Student Debt Hurts Mental Health, Study Suggests

It's the first study to actually look at the link
By Evann Gastaldo,  Newser Staff
Posted Feb 12, 2015 4:54 PM CST
Student Debt Hurts Mental Health, Study Suggests
In this May 9, 2014 file photo, graduates cheer during the processional portion of the spring commencement ceremony at the University of Georgia in Athens, Ga.   (AP Photo/Athens Banner-Herald, AJ Reynolds, File)

People have been railing against student loans for a while now, but a new study gives you another reason to complain: Loans, it suggests, can also hurt students' mental health. The study looked at survey responses from nearly 5,000 Americans born between 1980 and 1984, and found that the higher a person's student loans were, the worse off his or her mental health was. Researchers measured psychological health via the oft-used Mental Health Inventory questionnaire, LiveScience reports. They found problems with both "occupational trajectories" (think: a decision to stray from what you actually want to do with your life) and "health inequities" (including increased depression and stress) related to debt, CBS Atlanta notes. And in coming to their conclusions, researchers controlled for other differences between respondents, such as their income and occupation.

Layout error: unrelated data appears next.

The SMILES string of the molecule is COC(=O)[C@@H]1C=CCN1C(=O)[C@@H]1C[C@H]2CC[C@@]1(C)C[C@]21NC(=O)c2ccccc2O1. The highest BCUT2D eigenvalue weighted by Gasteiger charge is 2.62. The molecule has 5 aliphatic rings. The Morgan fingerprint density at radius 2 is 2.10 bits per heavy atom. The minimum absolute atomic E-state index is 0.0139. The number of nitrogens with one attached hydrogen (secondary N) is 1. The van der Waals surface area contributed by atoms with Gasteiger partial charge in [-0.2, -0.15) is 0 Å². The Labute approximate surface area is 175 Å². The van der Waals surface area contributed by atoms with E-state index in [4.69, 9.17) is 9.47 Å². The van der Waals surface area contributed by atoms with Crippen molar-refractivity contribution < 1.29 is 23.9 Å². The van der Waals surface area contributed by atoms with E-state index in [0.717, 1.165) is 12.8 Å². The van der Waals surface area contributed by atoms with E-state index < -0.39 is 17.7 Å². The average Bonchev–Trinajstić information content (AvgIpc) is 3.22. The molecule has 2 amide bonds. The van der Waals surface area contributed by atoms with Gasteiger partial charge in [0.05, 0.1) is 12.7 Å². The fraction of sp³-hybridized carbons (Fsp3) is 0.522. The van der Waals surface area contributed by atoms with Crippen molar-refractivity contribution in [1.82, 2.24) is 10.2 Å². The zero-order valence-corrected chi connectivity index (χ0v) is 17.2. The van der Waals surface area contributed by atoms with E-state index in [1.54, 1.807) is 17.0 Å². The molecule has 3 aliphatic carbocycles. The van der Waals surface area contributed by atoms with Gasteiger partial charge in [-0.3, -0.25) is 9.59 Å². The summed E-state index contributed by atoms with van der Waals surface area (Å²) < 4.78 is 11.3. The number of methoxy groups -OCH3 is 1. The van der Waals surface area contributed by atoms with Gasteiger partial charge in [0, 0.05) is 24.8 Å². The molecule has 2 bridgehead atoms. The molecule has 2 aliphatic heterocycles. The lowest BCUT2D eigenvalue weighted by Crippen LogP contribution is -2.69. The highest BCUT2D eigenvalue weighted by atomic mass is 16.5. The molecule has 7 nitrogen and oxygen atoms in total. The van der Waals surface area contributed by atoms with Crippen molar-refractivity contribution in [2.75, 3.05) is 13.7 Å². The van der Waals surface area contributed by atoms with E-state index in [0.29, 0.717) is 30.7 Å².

That means student debt had an impact on mental health even if the person went on to make a lot of money in his or her future career. That's possibly because "you cannot defer them, they follow you for the rest of your life until you pay them off," the lead researcher says in a press release. This, of course, is bad news considering researchers also found that the average amount of student loan debt has gone up recently. The only exception: Students from low-income families saw their mental health improve with higher student loan amounts, perhaps because, researchers theorize, those loans helped boost the person's social standing and thus happiness. "We speculate that the American middle class is suffering the most from post-graduation debt, since they do not qualify for governmental assistance, nor is their family able to take on the bulk of the costs associated with college," the lead author says, according to Business Insider. (More student loans stories.)

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